//  6/2/17  //  Quick Reactions

The government just filed (on Thursday night) a petition for certiorari in Trump v. International Refugee Assistance Project, the case from the U.S. Court of Appeals for the Fourth Circuit that upheld a preliminary inunction against EO 13780 (or, more specifically, the part of EO 13780 that suspends entry into the United States from the nationals of six Muslim-majority countries).

More interesting is what accompanies the petition for certiorari.  Accompanying that petition was the government’s request for a stay of the Fourth Circuit’s decision, as well as a request for a stay of the decision of the district court in Hawaii, which had also preliminarily enjoined portions of EO 13780.  (The government appealed the Hawaii district court’s decision to the Ninth Circuit Court of Appeals, which heard oral argument just over two weeks ago, but has yet to issue a decision.  Interestingly, the government did not file a petition for certiorari before judgment to the Ninth Circuit Court of Appeals. Even if the Court granted the petition for certiorari in the Fourth Circuit case, and stayed the Fourth Circuit decision and Hawaii district court decision, the Ninth Circuit could issue a decision.  It’s not clear that they would do so, however.)

What is interesting about the stay requests is how the timing of the stays interacts with the petition for certiorari. If the Court grants the government a stay of the Fourth Circuit decision, that would stay—i.e., put on hold—the Fourth Circuit’s decision that preliminary enjoined the government from enforcing the entry ban.  If the Fourth Circuit’s preliminary injunction is put on hold (together with the Hawaii district court’s preliminary injunction), then the government’s entry ban could go into effect.  That is, a stay of the Fourth Circuit and district court decision would allow the government to enforce its ban on entry into the United States from the nationals of the six Muslim-majority countries.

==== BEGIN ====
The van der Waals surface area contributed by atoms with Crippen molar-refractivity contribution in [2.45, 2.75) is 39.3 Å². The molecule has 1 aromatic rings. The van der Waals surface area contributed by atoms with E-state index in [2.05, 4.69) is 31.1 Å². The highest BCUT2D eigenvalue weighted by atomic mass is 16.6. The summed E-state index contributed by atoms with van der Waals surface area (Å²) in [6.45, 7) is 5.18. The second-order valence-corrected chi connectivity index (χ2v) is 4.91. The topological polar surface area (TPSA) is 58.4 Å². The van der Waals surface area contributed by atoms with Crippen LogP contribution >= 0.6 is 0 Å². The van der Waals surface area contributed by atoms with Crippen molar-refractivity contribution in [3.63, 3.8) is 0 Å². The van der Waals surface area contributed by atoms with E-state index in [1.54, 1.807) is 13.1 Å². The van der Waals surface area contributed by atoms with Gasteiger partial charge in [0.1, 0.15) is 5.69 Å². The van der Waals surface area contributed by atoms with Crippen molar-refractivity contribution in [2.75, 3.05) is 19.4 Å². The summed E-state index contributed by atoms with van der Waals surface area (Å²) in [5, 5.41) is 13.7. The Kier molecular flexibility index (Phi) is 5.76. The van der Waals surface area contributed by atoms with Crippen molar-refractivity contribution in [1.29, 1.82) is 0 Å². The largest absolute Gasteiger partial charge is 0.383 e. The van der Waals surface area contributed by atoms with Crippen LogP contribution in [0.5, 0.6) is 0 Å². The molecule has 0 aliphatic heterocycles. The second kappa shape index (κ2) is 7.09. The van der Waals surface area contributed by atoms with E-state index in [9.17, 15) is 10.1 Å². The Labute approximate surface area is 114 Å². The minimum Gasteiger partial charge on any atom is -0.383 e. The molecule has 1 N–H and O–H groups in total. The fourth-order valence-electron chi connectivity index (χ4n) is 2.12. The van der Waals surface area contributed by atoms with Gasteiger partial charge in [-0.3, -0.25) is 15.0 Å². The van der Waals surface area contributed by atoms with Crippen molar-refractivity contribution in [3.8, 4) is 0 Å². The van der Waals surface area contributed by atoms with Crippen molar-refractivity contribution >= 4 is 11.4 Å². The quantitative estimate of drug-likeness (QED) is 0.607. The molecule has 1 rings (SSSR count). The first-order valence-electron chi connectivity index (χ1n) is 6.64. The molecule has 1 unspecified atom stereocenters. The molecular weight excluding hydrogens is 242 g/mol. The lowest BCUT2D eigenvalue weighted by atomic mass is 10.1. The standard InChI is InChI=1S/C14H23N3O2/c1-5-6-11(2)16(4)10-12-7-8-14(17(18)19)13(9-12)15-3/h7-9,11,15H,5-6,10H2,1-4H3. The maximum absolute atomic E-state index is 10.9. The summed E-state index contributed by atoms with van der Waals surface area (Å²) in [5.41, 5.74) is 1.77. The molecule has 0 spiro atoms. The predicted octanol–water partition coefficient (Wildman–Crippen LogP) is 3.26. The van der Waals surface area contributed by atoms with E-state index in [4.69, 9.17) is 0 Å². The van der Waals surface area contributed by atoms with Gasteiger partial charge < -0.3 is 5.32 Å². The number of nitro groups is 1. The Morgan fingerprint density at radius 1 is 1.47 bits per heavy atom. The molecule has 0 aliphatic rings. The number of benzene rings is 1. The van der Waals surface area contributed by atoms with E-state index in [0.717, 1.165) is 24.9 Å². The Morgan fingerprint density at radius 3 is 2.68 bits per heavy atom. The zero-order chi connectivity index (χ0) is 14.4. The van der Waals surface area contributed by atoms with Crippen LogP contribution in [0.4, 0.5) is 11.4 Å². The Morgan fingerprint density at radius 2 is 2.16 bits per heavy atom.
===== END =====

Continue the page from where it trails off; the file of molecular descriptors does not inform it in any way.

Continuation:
Stay requests are treated differently than cases in which the Court has granted certiorari, and agreed to hear on the merits. Stay requests are disposed of based only on the briefs, without argument, and on a much quicker timetable than are cases in which the Court grants full review.  So the Court could conceivably dispose of this stay request in relatively short order.  The Court may grant a stay pending the disposition of a petition for a writ of certiorari if there is a reasonable probability that the Court will grant certiorari (that is just one of the conditions for obtaining a stay before disposition of a certiorari petition).

Let’s assume the Court grants the government a stay.  The government asked the Court to grant the stay pending a disposition of the petition for certiorari.  And the petition for certiorari could be granted or denied relatively quickly (let's say within a week or two).

 But how would the stay work if the Court granted the government’s petition for certiorari, which asks the Supreme Court to review the judgment of the Fourth Circuit Court of Appeals?  The government asked the Court for expedited briefing and consideration of its petition for certiorari.  But its request contemplated that, if the Court were to grant the petition for certiorari, the briefing would be completed over the summer, such that the Court could hear the case “by the beginning of next term.” 

The reason that’s interesting is because of the timing of the executive order.  Under the terms of EO 13780, the ban on entry lasts “for 90 days from the effective date of this order.”  EO 13780 was enjoined before it went into effect, and thus would become effective once the Court granted a stay to the government. [see update]  But the ban on entry would last for only 90 days.  If the Court granted the petition for certiorari and heard the full case on the merits at the beginning of next term, which starts in October, the ban on entry would have expired by that point.